• X:solute symporter activity: Catalysis of the transfer of X from one side of the membrane to the other, up the solute's concentration gradient. The transporter binds the solute and undergoes a series of conformational changes. Transport works equally well in either direction and is driven by a symport mechanism whereby two or more species are transported together in the same direction in a tightly coupled process not directly linked to a form of energy other than chemiosmotic energy. X is [insert description].
  • X uniporter activity: Catalysis of the transfer of X from one side of the membrane to the other, up the solute's concentration gradient. The transporter binds the solute and undergoes a series of conformational changes. Transport works equally well in either direction and is driven by a uniport mechanism which is independent of the movement of any other molecular species. X is [insert description].

In secondary active transporter defs include a reaction where possible. For example:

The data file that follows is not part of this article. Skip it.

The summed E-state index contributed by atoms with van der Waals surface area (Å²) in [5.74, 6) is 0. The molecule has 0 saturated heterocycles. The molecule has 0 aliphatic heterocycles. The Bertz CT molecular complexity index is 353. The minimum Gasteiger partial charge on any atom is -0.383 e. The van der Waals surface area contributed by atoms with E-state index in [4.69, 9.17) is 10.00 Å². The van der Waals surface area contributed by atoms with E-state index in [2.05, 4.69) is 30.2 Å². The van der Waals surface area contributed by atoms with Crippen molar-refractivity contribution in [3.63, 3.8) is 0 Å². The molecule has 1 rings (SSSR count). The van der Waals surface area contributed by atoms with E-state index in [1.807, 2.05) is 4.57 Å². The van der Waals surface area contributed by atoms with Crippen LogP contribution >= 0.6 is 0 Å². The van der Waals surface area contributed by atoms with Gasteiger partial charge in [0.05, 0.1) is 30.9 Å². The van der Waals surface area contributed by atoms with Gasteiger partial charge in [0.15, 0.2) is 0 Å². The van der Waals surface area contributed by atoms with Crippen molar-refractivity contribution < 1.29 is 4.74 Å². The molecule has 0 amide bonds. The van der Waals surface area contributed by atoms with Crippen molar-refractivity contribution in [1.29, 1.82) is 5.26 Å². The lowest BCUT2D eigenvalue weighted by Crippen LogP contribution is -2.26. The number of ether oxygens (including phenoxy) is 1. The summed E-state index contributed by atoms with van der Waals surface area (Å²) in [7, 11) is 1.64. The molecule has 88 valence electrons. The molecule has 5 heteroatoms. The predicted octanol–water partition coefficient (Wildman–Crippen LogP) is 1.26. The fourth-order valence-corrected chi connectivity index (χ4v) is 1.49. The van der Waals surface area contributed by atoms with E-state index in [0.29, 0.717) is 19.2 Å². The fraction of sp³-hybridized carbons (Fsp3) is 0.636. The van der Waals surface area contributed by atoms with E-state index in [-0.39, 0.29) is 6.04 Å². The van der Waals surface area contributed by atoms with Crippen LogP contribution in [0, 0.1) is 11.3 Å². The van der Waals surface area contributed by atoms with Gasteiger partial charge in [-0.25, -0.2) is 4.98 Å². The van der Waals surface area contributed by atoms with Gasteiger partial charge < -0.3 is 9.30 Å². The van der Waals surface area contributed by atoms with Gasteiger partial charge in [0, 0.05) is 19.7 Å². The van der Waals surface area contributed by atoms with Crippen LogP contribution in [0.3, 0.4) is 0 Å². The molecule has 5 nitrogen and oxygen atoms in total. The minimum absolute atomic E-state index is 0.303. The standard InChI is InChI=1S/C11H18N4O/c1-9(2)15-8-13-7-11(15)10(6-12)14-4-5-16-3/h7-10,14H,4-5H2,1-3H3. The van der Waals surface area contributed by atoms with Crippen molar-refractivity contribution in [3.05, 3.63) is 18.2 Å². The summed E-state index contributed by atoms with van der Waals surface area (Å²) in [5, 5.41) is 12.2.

Catalysis of the reaction: sugar(out) + H+(out) = sugar(in) + H+(in). Catalysis of the reaction: solute(out) + H+(out) = solute(in) + H+(in).

Passive Transporters

  • passive transmembrane X transporter activity: Catalysis of the transfer of X from one side of the membrane to the other, down the solute's concentration gradient. X is [insert description].
  • X channel activity: Catalysis of facilitated diffusion of X (by an energy-independent process) by passage through a transmembrane aqueous pore or channel without evidence for a carrier-mediated mechanism.
  • gated X channel activity: Catalysis of the transmembrane transfer of X by a channel that opens in response to a specific stimulus.
  • dephosphorylation-gated X channel activity: Catalysis of the transmembrane transfer of X by a channel that opens in response to dephosphorylation of one of its constituent parts.